A Season of Gratitude by: Susan Pannier-Cass

Thanksgiving is one of my favorite holidays. Its beauty is in its simplicity… no decorating or wrapping required. There’s a certain freedom in knowing that everything you expect will soon be on the dinner table, and this somehow allows more energy for just being with family and friends. The simple enjoyments of a home-cooked meal, perhaps a walk or some football. A time of connection and giving thanks for our blessings.

Gratitude was a habit I had to cultivate. Several years ago, I went through a very difficult period in my life. It started with the economic crash in 2008 and then moved to a more personal level –cancer diagnoses for my husband, aunt and sister, and the deaths of several family members and three friends. Just when I was starting to accept the “new normal,” another challenging event would occur. It felt like I was being tested, and that I was not faring very well. In the dark hours of the night, I was sometimes gripped by a fear that I rarely felt during the day. Though I’ve always been an optimistic, sunny person by nature, I started to feel worn down by life.

During that time, my prayers felt dry, rote and sort of lifeless – an endless series of laments and petitions. Everything I used to do to jolt myself out of a sour mindset no longer worked. I began to notice how much of my time and energy was spent telling and retelling my story of woe to myself, or to anyone who would listen. It looped over and over until I was honestly sick of myself. Seeing only problems and challenges, I began to lose sight of my many blessings. I needed something new and fresh. A new perspective.

As time passed, I came to realize that although I could not change the circumstances of my life,
I did have a choice. I could live in worry and fear of what might happen next, or choose to trust that these difficulties were happening for a reason – though I may not understand why, or be able to make it stop. My mind searched for reasons, but something deeper was asking me to stay open-hearted and find rest in the mystery of it all. Ultimately, it felt that I was being asked to let go of the sense of control I thought I had, while remaining open to life “as it is,” without closing my heart in self-protection or pain. I wanted to nurture and protect the flame of spirit and hope that lay within. How, I wondered, could I encourage more open-heartedness and hope in my life?

I started to pay attention to what was working and what was not. My daily yoga and meditation practice, a staple in my life for many years, still fed me, but I somehow needed more. Slowly, I began to see what was right in front of me, instead of being stuck in the story that swirled around in my head. It was then that I noticed how much joy I could find in even the smallest things. Paying attention, or being mindful in the moment, brought me out of my repetitive thoughts and back into the sweetness of now.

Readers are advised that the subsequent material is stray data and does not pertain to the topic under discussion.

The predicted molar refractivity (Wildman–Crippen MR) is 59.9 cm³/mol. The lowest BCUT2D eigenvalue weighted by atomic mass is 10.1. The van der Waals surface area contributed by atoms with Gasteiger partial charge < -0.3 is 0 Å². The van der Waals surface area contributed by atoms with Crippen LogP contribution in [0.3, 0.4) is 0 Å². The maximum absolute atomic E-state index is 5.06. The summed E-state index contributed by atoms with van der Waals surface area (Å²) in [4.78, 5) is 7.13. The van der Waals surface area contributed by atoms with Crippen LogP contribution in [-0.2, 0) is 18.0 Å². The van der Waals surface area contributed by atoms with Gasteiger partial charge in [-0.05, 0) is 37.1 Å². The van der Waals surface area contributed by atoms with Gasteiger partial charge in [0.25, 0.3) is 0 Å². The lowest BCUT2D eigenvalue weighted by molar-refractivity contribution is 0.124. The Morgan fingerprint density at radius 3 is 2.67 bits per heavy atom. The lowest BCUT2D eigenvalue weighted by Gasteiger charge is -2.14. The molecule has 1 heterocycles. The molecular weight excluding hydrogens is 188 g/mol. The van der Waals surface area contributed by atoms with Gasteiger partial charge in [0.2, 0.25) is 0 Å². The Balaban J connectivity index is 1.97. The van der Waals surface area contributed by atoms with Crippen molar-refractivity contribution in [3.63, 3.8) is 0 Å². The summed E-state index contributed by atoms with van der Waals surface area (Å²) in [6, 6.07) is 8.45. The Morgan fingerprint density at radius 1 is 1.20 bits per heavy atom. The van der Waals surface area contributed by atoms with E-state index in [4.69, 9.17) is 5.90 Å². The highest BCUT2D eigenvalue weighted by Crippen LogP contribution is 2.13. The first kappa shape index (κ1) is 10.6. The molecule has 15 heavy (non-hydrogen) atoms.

Did this practice of noticing make my challenges disappear? Of course not. But it did give me a fresh perspective and served as a reminder that despite life’s difficulties, God always offers us beauty. It is up to us, however, to look for it and actively choose to see it. It was the beauty I found in the day-to-day that sustained me through those dark times. I learned to allow myself to feel what I was feeling instead of resisting the circumstances of my life. I sensed the places in which strong emotions were housed in my body and welcomed them, instead of trying to fight them off like enemy intruders. By accepting them, I allowed them to move through me and was able to let them go much more quickly than I ever had before. The residue of strong emotion no longer hung around for hours or days as it had during the times when I was stuck in my story.

I began to focus on things that made me feel good and gave me energy – being in nature, spending time with friends, listening to music, making and eating healthful food with my family. Through noticing these small blessings, I started to cultivate an attitude of gratitude. When I could genuinely give thanks, it gave me an energy boost that I felt in my body. I consciously wanted to make gratitude a habit, and thought that if I could write down just one thing I’m grateful for each day before I go to bed, that would be a start. When my children were very young and demanding, I recall my mom saying that “some days are successful just because you got through them.” I was very much feeling that if I could just meet this day, hour or moment with presence, trust and gratitude that would be a triumph. I began a gratitude journal to remind myself of the beauty that blessed my day-to-day life.

Looking back at my journal from those days, most of the things I wrote about were very simple – the tart crispness of a Fuji apple, a kind smile from a stranger, the sweet and salty smell of the South Carolina marsh at the end of our block, a beautiful sunset, an evening walk with my husband and dog by the beach, a warm cup of tea, or a good book. In the end, it’s the seemingly small things in life that fill us.

I’d like to say this transformation happened overnight. But forming a new perspective is a slow process that requires a great deal of practice, trust, patience and grace. I needed to loosen my grip in terms of trying to control the circumstances of my life, and to trust that whatever happened, I would somehow be okay. This is no small task. It’s about learning to trust God – and myself. And I give thanks for being able to do these things.

Susan Pannier-Cass is a Spiritual Director and kundalini yoga/meditation teacher, and is grateful to be a new staff member at the Claret Center.